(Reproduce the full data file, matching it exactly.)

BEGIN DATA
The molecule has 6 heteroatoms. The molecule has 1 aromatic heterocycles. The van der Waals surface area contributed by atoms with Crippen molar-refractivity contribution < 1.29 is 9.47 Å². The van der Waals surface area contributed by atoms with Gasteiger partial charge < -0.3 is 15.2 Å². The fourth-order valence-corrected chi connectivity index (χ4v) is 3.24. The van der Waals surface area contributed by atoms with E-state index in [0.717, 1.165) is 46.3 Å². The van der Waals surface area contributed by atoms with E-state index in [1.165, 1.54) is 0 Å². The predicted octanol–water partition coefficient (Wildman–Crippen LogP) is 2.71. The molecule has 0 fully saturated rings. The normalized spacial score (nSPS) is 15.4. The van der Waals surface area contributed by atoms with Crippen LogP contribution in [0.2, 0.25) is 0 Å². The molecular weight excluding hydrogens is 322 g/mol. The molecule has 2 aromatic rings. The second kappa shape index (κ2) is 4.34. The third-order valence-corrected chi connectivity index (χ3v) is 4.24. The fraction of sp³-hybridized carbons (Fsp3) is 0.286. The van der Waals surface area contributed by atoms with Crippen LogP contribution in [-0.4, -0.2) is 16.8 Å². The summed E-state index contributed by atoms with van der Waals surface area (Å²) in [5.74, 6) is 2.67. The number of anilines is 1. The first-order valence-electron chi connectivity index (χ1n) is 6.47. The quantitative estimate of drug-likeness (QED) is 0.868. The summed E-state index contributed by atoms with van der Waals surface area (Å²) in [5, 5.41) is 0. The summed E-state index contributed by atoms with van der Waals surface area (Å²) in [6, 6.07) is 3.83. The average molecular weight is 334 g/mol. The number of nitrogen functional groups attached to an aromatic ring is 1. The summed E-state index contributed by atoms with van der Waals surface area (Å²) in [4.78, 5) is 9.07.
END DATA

The molecule has 6 heteroatoms. The molecule has 1 aromatic heterocycles. The van der Waals surface area contributed by atoms with Crippen molar-refractivity contribution < 1.29 is 9.47 Å². The van der Waals surface area contributed by atoms with Gasteiger partial charge < -0.3 is 15.2 Å². The fourth-order valence-corrected chi connectivity index (χ4v) is 3.24. The van der Waals surface area contributed by atoms with E-state index in [0.717, 1.165) is 46.3 Å². The van der Waals surface area contributed by atoms with E-state index in [1.165, 1.54) is 0 Å². The predicted octanol–water partition coefficient (Wildman–Crippen LogP) is 2.71. The molecule has 0 fully saturated rings. The normalized spacial score (nSPS) is 15.4. The van der Waals surface area contributed by atoms with Crippen LogP contribution in [0.2, 0.25) is 0 Å². The molecular weight excluding hydrogens is 322 g/mol. The molecule has 2 aromatic rings. The second kappa shape index (κ2) is 4.34. The third-order valence-corrected chi connectivity index (χ3v) is 4.24. The fraction of sp³-hybridized carbons (Fsp3) is 0.286. The van der Waals surface area contributed by atoms with Crippen LogP contribution in [-0.4, -0.2) is 16.8 Å². The summed E-state index contributed by atoms with van der Waals surface area (Å²) in [5.74, 6) is 2.67. The number of anilines is 1. The first-order valence-electron chi connectivity index (χ1n) is 6.47. The quantitative estimate of drug-likeness (QED) is 0.868. The summed E-state index contributed by atoms with van der Waals surface area (Å²) in [5, 5.41) is 0. The summed E-state index contributed by atoms with van der Waals surface area (Å²) in [6, 6.07) is 3.83. The average molecular weight is 334 g/mol. The number of nitrogen functional groups attached to an aromatic ring is 1. The summed E-state index contributed by atoms with van der Waals surface area (Å²) in [4.78, 5) is 9.07.